I will confess to being slightly disappointed that Assemblywoman, Democratic lieutenant governor candidate (and top of the Democratic ticket) Lucy Flores declined to support The Education Initiative.
Flores, like all Nevada Democrats, can constantly be found saying Nevada chronically underfunds its schools and that we need more money for education. So when the Nevada State Education Association proposed the 2 percent margin tax (it will be Question 3 on your November ballot), I foolishly expected Nevada Democrats to jump at the chance to fix a problem they’ve been complaining about for years.
Alas, it was not to be. When the measure came before the Legisalture in 2013, it was ignored. (As a result, the measure automatically was sent to the 2014 ballot.) Only a handful of Democrats (none in leadership) have come out in favor of the tax, which has been opposed by Gov. Brian Sandoval, the business community, the gambling industry and even some in organized labor. (Hell, given a chance to weigh in recently, even Senate Majority Leader Harry Reid refused to offer an opinion either way on the tax, and he will say almost anything!)
So when Flores appeared on the March 24 edition of “Ralston Reports” and told host Jon Ralston, “That is not the proposal that I favor,” I wasn’t terribly surprised. But I was disappointed.
That disappointment wasn’t relieved by the fact that Flores played coy when the Review-Journal’s Laura Myers asked the candidate how she was planning to vote on The Education Initiative. (Yes, I can see Flores — all alone in the privacy of the voting booth, without special interests or pesky pundits looking over her shoulder — pushing the “yes” button for the tax. But that’s not really the point here.) And my disappointment was only confirmed when Flores repeated last week on Mundo Fox TV what she’d originally told Ralston: She’s against it, fears it could have negative effects on jobs, and “Unfortunately, that plan fails in many places and that is not a plan I can support.”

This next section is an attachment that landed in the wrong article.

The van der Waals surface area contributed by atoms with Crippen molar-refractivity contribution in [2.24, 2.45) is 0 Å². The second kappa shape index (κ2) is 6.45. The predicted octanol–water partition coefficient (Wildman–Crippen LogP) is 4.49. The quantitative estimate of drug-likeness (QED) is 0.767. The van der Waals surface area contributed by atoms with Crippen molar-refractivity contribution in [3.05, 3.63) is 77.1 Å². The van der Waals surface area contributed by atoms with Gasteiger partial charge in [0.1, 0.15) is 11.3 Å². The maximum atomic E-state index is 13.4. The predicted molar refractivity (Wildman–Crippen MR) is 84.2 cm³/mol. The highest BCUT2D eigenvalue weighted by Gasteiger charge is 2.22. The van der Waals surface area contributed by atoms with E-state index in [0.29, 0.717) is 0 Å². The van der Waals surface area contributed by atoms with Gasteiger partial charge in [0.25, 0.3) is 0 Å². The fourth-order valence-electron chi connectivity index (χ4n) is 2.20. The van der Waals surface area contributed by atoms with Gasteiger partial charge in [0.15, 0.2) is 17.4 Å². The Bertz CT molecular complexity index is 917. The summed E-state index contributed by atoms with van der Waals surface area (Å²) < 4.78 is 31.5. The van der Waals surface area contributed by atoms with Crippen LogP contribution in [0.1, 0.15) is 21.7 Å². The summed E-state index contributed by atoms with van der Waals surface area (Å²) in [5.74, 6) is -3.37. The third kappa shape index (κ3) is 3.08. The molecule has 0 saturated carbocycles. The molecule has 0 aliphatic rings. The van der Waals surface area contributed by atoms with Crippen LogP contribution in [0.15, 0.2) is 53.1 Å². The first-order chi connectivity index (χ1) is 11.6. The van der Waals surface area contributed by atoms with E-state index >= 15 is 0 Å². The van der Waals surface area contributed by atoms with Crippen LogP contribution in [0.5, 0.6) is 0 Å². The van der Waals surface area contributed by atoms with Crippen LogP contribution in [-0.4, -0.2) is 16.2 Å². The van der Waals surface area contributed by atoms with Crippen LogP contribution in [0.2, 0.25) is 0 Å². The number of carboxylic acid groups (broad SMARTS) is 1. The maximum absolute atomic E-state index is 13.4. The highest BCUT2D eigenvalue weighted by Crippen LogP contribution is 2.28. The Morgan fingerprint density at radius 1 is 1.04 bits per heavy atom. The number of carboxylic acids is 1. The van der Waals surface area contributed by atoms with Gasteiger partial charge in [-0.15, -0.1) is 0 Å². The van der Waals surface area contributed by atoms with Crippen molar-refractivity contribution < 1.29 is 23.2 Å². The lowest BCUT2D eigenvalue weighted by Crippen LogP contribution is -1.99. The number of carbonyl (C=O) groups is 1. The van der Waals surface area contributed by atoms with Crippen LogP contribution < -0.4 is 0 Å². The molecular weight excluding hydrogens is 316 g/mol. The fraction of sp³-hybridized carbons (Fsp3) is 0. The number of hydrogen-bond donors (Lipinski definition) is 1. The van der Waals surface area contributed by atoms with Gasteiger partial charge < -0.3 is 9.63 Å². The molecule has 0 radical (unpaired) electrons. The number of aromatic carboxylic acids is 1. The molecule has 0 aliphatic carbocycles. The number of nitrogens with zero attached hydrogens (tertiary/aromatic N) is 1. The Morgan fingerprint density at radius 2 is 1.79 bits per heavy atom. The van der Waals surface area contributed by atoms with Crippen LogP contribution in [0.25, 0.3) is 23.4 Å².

Insert disappointed sad face here.
But even though I’m disappointed, I can understand why Flores has taken that stance. First, supporting the tax would give whomever emerges from the Republican primary — either hotelier Sue Lowden or state Sen. Mark Hutchison — a big issue to use in the fall campaign. Second, with organized labor divided on the question (the teachers union may be the only union backing it), Flores risks cutting into her base by taking a stand. Third, although the progressive community supports the tax, it’s unlikely she’ll bleed progressives to the Lowden/Hutchison camp over this issue; they will rally to her side even without her support of The Education Initiative. Fourth, if the measure somehow passes despite what’s sure to be a very well-financed campaign against it, Democrats will get the benefit of the tax (more revenue for education) without any of the downsides (the union will have done all the work in proposing, circulating, passing, campaigning for it).
The only thing taking a stand in favor of the tax would have done is set Flores apart as a strong leader in a state where most politicians scurry away from taxes like vampires recoiling from the noonday sun, where there as apt to repeat thoroughly discredited talking points as to wrestle with hard questions, and where the Democratic standard bearers and their Republican counterparts often have the exact same position on taxes, which is to say, “no, thank you.”